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Maria Margaret Lopes

Open access

Wojciech Włoskowicz

Abstract

Materials from topographic surveys had a serious impact on the labels on the maps that were based on these surveys. Collecting toponyms and information that were to be placed as labels on a final map, was an additional duty the survey officers were tasked with. Regulations concerning labels were included in survey manuals issued by the Austro-Hungarian Militärgeographisches Institut in Vienna and the Polish Wojskowy Instytut Geograficzny in Warsaw.

The analyzed Austro-Hungarian regulations date from the years 1875, 1887, 1894, 1903 (2nd ed.). The oldest manual was issued during the Third Military Survey of Austria-Hungary (1:25,000) and regulated the way it was conducted (it is to be supposed that the issued manual was mainly a collection of regulations issued prior to the survey launch). The Third Survey was the basis for the 1:75,000 Spezialkarte map. The other manuals regulated the field revisions of the survey. The analyzed Polish manuals date from the years 1925, 1936, and 1937.

The properties of the labels resulted from the military purpose of the maps. The geographical names’ function was to facilitate land navigation whereas other labels were meant to provide a military map user with information that could not be otherwise transmitted with standard map symbols. A concern for not overloading the maps with labels is to be observed in the manuals: a survey officer was supposed to conduct a preliminary generalization of geographical names.

During a survey both an Austro-Hungarian and a Polish survey officer marked labels on a separate “label sheet”. The most important difference between the procedures in the two institutes was that in the last stage of work an Austro-Hungarian officer transferred the labels (that were to be placed on a printed map) from the “label sheet” to the hand-drawn survey map, which made a cartographer not responsible for placing them in the right places. In the case of the Polish institute the labels remained only on the “label sheets”.

Open access

Mariusz Olczyk

Tyflologiczny” T. 38-39, no. 1-2, pp. 82–139. Olczyk M., 2014, The rules of developing tactile maps for blind and visually impaired . “Polish Cartographical Review” Vol. 46, no. 4, pp. 413–442. Available at: http://ppk.net.pl/artykuly/2014403.pdf (access 30.10.2018) Ostrowski W., Kowalski P., 2004, Zbieranie i opracowywanie nazw geograficznych. Przewodnik toponimiczny, Część 3. Stosowanie i rozmieszczanie napisów na mapach (Collecting and elaborating geographical names. Toponymic Guide, Part 3. Applying and arranging scripts on maps) Warszawa: Główny Urząd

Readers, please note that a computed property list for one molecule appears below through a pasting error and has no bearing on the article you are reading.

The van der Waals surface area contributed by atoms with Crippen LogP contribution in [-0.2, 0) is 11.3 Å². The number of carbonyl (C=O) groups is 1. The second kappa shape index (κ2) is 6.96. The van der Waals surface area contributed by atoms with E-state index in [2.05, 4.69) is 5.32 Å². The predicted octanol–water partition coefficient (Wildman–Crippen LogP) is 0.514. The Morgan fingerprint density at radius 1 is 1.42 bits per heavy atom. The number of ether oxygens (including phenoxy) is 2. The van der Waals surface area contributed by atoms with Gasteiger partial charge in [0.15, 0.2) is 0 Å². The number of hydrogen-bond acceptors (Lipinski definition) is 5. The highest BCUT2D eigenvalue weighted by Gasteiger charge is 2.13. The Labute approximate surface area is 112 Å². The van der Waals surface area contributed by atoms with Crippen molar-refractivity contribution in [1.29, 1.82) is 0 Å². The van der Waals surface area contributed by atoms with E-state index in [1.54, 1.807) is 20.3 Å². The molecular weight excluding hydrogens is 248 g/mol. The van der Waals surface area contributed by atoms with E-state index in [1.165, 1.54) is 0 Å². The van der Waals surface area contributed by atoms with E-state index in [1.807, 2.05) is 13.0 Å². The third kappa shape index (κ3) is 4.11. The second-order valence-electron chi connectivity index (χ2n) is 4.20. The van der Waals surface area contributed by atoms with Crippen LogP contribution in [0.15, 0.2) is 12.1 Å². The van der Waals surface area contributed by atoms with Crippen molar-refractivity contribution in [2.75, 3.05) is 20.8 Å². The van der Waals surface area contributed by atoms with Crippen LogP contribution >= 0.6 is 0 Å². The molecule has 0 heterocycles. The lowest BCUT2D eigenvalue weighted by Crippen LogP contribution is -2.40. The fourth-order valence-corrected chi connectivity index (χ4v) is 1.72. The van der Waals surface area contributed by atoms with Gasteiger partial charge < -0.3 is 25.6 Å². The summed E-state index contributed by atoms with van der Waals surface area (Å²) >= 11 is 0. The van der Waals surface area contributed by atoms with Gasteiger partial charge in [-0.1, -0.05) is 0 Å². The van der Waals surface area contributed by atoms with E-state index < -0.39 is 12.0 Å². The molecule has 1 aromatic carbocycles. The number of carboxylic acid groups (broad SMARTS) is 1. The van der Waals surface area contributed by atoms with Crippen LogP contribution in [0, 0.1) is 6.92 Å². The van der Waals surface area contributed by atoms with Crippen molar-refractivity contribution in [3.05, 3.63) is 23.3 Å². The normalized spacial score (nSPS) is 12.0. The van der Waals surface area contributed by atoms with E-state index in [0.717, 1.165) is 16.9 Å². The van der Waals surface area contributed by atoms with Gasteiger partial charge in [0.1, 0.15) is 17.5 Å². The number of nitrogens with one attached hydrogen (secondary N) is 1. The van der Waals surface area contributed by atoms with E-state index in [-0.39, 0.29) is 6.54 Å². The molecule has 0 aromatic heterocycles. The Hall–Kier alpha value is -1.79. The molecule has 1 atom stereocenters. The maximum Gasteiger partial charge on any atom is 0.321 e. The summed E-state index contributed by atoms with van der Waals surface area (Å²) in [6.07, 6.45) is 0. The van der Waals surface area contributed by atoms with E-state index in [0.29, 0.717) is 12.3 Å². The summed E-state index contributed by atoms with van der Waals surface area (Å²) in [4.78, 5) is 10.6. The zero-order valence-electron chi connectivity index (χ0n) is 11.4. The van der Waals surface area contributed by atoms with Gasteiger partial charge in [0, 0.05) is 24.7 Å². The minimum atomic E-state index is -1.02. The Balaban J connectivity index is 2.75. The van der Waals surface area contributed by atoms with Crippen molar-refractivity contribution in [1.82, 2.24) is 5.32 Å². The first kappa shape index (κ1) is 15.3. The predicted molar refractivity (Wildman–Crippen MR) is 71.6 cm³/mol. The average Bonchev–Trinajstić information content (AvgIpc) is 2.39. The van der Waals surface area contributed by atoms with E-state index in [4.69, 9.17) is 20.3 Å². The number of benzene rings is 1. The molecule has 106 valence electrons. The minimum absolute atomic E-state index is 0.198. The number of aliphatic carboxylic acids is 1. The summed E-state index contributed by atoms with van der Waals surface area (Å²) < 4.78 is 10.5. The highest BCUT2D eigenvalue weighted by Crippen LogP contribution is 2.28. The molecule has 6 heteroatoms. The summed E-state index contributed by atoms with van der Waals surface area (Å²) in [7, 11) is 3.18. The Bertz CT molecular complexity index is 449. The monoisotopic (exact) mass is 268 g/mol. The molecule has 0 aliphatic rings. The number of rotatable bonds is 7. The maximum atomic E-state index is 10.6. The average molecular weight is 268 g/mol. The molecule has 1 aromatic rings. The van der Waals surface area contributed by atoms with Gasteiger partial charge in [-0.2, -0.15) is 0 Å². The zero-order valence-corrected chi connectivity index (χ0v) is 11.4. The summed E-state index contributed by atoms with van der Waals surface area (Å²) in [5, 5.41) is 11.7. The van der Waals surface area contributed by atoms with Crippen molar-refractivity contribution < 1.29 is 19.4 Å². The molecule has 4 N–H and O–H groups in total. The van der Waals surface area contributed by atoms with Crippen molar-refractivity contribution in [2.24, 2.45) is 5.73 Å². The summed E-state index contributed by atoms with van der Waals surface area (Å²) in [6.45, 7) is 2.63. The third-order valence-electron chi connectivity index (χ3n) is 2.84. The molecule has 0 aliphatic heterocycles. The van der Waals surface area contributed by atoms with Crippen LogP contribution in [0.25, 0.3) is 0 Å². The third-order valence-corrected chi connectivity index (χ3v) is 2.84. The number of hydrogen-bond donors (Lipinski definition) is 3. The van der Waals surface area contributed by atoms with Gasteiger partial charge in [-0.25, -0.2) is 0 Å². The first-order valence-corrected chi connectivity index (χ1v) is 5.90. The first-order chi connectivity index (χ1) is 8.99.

Open access

Miriam Junghans

Abstract

In the course of her career, German ornithologist Emilie Snethlage (1868-1929), who worked in Brazil in the early twentieth century, was involved in all the steps that characterize the “production” of a specimen for scientific collection: from fieldwork, with the collection and preparation of materials, to their description and publication of results. Each of these stages mobilizes different material practices and sociability networks. During fieldwork or in her museum activities, the fact of being a woman demanded from Snethlage specific strategies for establishing her scientific legitimacy, analyzed in this article, especially her activities related to collecting practices.

Open access

Mariana M. O. Sombrio

Abstract

This paper will explore the significance of the expeditions under- taken by Wanda Hanke (1893-1958) in South America, of the networks she established in the region, as well as of her contributions to ethnological studies, in particular her compilation of extensive data and collections. Through Hanke's experience, it is possible to elucidate aspects of the history of ethnology and that of the history of museums in Brazil, as well as to emphasize the status of female participation in these areas. Wanda Hanke spent 25 years of her life studying the indigenous groups of Argentina, Bolivia, Brazil and Paraguay and collecting ethnological objects for natural history museums. Trained in medicine and philosophy, she began to dedicate herself to ethnological studies in her forties, and she travelled alone, an uncommon characteristic among female scientists in the 1940s, in Brazil.